Not only do people prefer doing business with attorneys they know, they also want confirmation that the person they’re working with has the capability of doing the job well. Validate your credibility through testimonials or your track record with similar cases—and be specific. If you’re marketing your services, cite detailed examples of how they have benefited others. For best results, demonstrate success with something your target audience relates to. It should go without saying, but always be prepared to back up your statements. (Testimonials are not allowed in some jurisdictions, so make sure you check your rules of professional conduct.)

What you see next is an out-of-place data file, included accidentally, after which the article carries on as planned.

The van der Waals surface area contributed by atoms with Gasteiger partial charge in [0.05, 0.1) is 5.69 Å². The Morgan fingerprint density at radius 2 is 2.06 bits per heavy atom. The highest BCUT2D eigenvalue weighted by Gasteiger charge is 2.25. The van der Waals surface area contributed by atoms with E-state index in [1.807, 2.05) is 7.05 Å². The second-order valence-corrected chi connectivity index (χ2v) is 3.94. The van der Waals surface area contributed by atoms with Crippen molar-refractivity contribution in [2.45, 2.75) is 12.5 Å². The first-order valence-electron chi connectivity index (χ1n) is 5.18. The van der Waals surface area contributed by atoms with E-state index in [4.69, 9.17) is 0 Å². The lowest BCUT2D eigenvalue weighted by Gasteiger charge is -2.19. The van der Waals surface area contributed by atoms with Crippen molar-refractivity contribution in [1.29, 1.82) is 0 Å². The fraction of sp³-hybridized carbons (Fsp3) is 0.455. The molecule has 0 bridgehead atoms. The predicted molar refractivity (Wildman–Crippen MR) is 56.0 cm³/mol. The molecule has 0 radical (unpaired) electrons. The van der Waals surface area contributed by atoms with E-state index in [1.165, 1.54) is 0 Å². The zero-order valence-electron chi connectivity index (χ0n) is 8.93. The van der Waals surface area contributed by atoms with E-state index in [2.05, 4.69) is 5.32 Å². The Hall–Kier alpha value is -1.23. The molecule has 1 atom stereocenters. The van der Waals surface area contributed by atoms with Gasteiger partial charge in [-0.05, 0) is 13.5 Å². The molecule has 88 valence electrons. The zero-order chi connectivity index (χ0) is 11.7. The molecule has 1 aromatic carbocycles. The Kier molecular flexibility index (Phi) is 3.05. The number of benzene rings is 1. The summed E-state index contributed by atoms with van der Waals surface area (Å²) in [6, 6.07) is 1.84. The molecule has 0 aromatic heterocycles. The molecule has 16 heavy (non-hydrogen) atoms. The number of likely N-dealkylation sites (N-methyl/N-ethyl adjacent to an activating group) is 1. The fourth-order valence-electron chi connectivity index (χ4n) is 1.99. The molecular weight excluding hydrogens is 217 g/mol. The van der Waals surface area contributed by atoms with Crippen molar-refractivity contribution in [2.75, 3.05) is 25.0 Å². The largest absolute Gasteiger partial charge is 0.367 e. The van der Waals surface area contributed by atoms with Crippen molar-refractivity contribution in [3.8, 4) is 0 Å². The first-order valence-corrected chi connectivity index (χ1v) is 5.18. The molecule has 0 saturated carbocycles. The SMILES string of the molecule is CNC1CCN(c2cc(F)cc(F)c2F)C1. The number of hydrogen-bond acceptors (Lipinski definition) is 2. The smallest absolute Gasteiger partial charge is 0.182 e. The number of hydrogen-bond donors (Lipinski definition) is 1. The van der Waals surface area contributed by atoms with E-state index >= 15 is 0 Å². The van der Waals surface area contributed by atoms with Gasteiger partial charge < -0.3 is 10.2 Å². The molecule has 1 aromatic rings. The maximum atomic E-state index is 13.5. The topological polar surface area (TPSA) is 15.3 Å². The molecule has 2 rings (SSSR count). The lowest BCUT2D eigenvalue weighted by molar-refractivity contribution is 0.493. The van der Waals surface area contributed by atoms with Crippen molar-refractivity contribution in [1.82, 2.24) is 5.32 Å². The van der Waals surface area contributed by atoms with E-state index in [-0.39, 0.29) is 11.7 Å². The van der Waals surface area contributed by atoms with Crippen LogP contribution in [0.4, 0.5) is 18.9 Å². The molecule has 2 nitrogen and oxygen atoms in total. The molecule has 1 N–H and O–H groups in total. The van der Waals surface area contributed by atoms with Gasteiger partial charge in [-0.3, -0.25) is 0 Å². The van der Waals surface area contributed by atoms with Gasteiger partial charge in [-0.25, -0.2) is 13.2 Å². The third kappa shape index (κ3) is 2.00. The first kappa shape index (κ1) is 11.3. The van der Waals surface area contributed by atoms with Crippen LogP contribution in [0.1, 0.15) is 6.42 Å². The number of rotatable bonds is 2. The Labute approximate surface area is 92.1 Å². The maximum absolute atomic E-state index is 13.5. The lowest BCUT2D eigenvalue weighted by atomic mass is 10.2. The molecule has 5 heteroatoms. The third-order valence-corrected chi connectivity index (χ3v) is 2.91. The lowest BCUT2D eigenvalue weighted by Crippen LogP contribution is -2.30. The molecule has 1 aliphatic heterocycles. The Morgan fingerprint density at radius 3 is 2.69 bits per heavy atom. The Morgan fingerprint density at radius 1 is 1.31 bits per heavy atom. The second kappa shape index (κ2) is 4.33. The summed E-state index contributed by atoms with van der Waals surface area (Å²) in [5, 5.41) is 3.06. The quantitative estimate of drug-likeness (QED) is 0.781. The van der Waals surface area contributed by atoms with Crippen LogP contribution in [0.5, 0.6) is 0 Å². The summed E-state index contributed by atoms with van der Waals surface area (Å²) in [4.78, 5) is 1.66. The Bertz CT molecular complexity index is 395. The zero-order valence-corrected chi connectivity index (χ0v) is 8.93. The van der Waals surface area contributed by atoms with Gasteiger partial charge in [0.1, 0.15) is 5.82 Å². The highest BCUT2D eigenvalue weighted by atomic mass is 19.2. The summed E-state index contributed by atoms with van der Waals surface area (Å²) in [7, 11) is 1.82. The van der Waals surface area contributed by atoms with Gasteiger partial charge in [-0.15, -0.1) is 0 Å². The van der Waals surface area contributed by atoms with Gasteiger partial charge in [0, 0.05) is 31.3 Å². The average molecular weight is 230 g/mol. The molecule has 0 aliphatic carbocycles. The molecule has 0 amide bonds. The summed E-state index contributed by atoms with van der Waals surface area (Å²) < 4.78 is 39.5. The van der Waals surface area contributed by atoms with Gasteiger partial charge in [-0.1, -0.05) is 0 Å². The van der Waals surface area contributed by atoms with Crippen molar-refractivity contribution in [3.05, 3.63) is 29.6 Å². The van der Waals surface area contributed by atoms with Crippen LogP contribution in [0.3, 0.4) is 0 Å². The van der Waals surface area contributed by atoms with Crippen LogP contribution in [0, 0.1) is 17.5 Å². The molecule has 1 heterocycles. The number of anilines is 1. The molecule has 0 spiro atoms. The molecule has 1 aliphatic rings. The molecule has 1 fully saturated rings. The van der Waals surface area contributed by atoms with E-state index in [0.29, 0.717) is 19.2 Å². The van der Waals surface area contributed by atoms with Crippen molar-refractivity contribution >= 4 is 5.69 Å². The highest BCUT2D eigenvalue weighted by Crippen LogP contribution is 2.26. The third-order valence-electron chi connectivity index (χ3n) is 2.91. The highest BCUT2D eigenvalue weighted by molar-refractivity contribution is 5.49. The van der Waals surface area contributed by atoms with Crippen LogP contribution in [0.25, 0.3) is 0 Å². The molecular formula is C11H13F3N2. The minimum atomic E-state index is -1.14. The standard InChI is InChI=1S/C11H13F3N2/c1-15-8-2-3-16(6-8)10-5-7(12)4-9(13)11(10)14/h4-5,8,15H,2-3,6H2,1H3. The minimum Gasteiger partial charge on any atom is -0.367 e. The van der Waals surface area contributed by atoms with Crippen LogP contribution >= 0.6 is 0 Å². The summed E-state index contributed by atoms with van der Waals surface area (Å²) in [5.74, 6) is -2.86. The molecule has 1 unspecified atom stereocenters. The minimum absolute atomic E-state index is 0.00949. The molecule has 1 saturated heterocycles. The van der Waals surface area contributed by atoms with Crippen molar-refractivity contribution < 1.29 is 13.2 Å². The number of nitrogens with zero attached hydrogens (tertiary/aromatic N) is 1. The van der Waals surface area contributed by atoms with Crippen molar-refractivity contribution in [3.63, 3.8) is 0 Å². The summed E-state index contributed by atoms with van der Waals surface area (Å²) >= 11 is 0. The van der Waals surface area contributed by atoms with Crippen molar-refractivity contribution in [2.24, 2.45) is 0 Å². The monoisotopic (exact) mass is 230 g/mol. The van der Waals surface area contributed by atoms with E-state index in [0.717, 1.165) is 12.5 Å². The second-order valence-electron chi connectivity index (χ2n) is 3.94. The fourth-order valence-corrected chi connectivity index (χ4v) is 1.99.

6. Show the value in your legal services.
Just about everyone enjoys the feeling of finding a bargain. So demonstrate to readers how your legal services save time or are more beneficial when compared to the competition. Your goal is to provide enough free information so your readers believe they are getting more than originally anticipated.

7. Leave the reader guessing.
Great writers know the exact statements and questions to ask so readers feel they must contact you to get the answers. This is another area where you want to be specific with your writing. Which of the following titles do you think would attract more interest?

  • Discover the 7 Mistakes You Must Avoid to Win Your DUI Case
  • Learn How to Fight a DUI

Most people find the first option more appealing because the statement offers an exact result (winning the DUI case) and causes them to wonder if they have made the same mistakes. Often it’s difficult for readers to ignore their curiosity, so use this to your advantage.